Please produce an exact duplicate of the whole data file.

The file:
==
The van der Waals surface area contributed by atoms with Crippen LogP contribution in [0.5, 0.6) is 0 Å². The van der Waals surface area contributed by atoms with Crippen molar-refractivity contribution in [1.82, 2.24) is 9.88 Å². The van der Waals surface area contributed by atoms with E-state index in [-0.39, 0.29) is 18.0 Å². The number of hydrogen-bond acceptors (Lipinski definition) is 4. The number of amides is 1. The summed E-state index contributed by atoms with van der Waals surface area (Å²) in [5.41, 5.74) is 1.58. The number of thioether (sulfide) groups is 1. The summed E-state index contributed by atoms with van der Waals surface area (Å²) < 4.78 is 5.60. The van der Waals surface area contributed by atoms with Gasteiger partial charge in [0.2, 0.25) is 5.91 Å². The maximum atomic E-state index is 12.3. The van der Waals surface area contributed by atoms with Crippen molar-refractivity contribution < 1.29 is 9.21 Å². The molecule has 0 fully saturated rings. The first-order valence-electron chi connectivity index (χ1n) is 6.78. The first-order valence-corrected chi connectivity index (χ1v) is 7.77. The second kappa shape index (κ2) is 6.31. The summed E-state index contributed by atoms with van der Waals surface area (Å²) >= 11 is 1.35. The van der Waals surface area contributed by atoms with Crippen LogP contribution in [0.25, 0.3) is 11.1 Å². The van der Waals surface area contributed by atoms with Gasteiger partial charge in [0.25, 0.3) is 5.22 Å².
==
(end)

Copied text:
The van der Waals surface area contributed by atoms with Crippen LogP contribution in [0.5, 0.6) is 0 Å². The van der Waals surface area contributed by atoms with Crippen molar-refractivity contribution in [1.82, 2.24) is 9.88 Å². The van der Waals surface area contributed by atoms with E-state index in [-0.39, 0.29) is 18.0 Å². The number of hydrogen-bond acceptors (Lipinski definition) is 4. The number of amides is 1. The summed E-state index contributed by atoms with van der Waals surface area (Å²) in [5.41, 5.74) is 1.58. The number of thioether (sulfide) groups is 1. The summed E-state index contributed by atoms with van der Waals surface area (Å²) < 4.78 is 5.60. The van der Waals surface area contributed by atoms with Gasteiger partial charge in [0.2, 0.25) is 5.91 Å². The maximum atomic E-state index is 12.3. The van der Waals surface area contributed by atoms with Crippen molar-refractivity contribution < 1.29 is 9.21 Å². The molecule has 0 fully saturated rings. The first-order valence-electron chi connectivity index (χ1n) is 6.78. The first-order valence-corrected chi connectivity index (χ1v) is 7.77. The second kappa shape index (κ2) is 6.31. The summed E-state index contributed by atoms with van der Waals surface area (Å²) >= 11 is 1.35. The van der Waals surface area contributed by atoms with Crippen LogP contribution in [0.25, 0.3) is 11.1 Å². The van der Waals surface area contributed by atoms with Gasteiger partial charge in [0.25, 0.3) is 5.22 Å².